I’ve been following Susan Weidner of the Women’s Writing Circle for some time now and I always learn something knew – a fresh angle about publishing, a cool way to test the market and now…a post about book discussion guides. I’m super ecstatic to feature her on my blog today as part of her book tour for her new novel, which you can learn more about below!
I’m sure every author will find this information invaluable. I know I will as I think about book discussion questions for my memoir Accidental Soldier which is currently being launched as a crowdfunding campaign.
Book Discussion Guides Help Readers– and Writers!
How to engage readers is every author’s question. Writing a great book is obviously the best way. But what about book discussion guides? Can you write a guide that offers readers the opportunity to talk about your book’s themes, characters and structure and even apply it to their own lives?
As an editor, I often hear a beginning writer’s – sometimes even an experienced writer’s – greatest lament. “What is my story really about? I’m not sure . . . let me think.”
Interestingly, what emerged from the process of crafting discussion questions for A Portrait of Love and Honor offered me a useful pathway to the heart of my story.
It also worked as a marketing tool – my “elevator speech,” if you will. Why should readers buy my book?
TIP: Look at your editor’s notes and feedback. Many of my questions emerged after reading her editing notes, and answering her questions.
As I go out in the community and talk about my novel, I wanted to emphasize that this is a story of confronting iconic systems and “authorities” . . . which leads to realizations and turning points.
Examples: Quote the book and then ask a personal question:
Jay realizes that the war in Vietnam is fraught with ethical and moral dilemmas. “My job,” he writes in his memoir – “learn to be a soldier. That did not include questioning my superiors – yet.” Talk about a time when you faced a choice – to question “authority” or remain silent.
Jay writes in his memoir: “Maybe I learned to live with adversity because of West Point. One thing I now know is that adversity taught me true lessons in life.” What does adversity mean to you? What adversity have you faced in your own life and what has it taught you?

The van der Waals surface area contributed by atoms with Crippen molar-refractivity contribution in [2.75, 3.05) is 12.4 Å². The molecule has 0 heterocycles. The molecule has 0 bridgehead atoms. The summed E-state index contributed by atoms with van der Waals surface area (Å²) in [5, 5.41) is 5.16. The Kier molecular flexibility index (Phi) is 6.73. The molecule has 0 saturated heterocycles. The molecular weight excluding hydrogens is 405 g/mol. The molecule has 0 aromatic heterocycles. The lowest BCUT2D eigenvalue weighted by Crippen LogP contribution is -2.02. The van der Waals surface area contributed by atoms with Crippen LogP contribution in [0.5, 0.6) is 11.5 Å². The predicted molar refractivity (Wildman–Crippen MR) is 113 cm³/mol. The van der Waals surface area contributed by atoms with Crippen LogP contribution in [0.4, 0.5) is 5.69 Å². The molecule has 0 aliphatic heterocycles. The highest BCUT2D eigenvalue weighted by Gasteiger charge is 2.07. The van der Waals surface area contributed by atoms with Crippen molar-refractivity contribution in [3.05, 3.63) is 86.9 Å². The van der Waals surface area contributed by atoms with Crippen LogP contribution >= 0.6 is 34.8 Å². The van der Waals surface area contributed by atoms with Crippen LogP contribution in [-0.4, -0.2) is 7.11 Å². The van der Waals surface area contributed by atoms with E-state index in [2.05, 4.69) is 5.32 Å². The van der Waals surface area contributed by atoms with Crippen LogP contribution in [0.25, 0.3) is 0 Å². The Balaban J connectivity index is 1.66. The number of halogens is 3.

I’ve read many wonderful books without discussion guides. And some publishers don’t ask for them. Questions to ponder:
- Are book clubs more likely to read your book with discussion questions? (If I were a discussion leader, I feel they would help my job.)
- Do they act as the modern day version of Cliff Notes, serving as an overview of the story and plot line?
- Do they open the door to meaningful discussion?
I don’t have answers. I do know that I love the thought of my readers applying some of these questions to their own lives. I have crafted a dozen questions which I placed in a guide at the back of my novel. If you’ve already published, you might consider placing your book’s discussion guide on your website.
Newly-divorced and on her own, 40-something Ava Stuart forges a new life. One day, at a signing in the local library for her novel, a tall, dark-haired man walks in and stands in the back of the room. Jay Scioli is a wanderer – a man who has said good-bye to innocence, the U. S. Army, and corporate America. His outlook on life having changed, his health shattered by illness, he writes a memoir. In his isolation, he searches for an editor to help him pick up the loose ends. Time may be running out. He is drawn to the striking and successful Ava. Facing one setback after another, their love embraces friendship, crisis, dignity, disillusionment. Their love story reflects a reason for living in the face of life’s unexpected events.
Based on a true story, A Portrait of Love and Honor takes the reader from the halls of the United States Military Academy at West Point during the Vietnam War to a moving love story between two people destined to meet.
Susan G. Weidener is a former journalist with The Philadelphia Inquirer. She has interviewed a host of interesting people from all walks of life, including Guy Lombardo, Bob Hope, Leonard Nimoy, Rubin “Hurricane” Carter and Mary Pipher. She left journalism in 2007 and after attending a women’s writing retreat, wrote and published her memoir, Again in a Heartbeat, a memoir of love, loss and dating again, about being widowed at a young age. Two years later, she wrote and published its sequel, Morning at Wellington Square, a woman’s search for passion and renewal in middle age. Her novel, A Portrait of Love and Honor, completes the trilogy, inspired by and dedicated to her late husband, John M. Cavalieri, on whose memoir the novel is based. Susan earned a BA in Literature from American University and a master’s in education from the University of Pennsylvania. An editor, writing coach and teacher of writing workshops, she founded the Women’s Writing Circle, a support and critique group for writers in suburban Philadelphia. She lives in Chester Springs, PA. Her website is: www.susanweidener.com.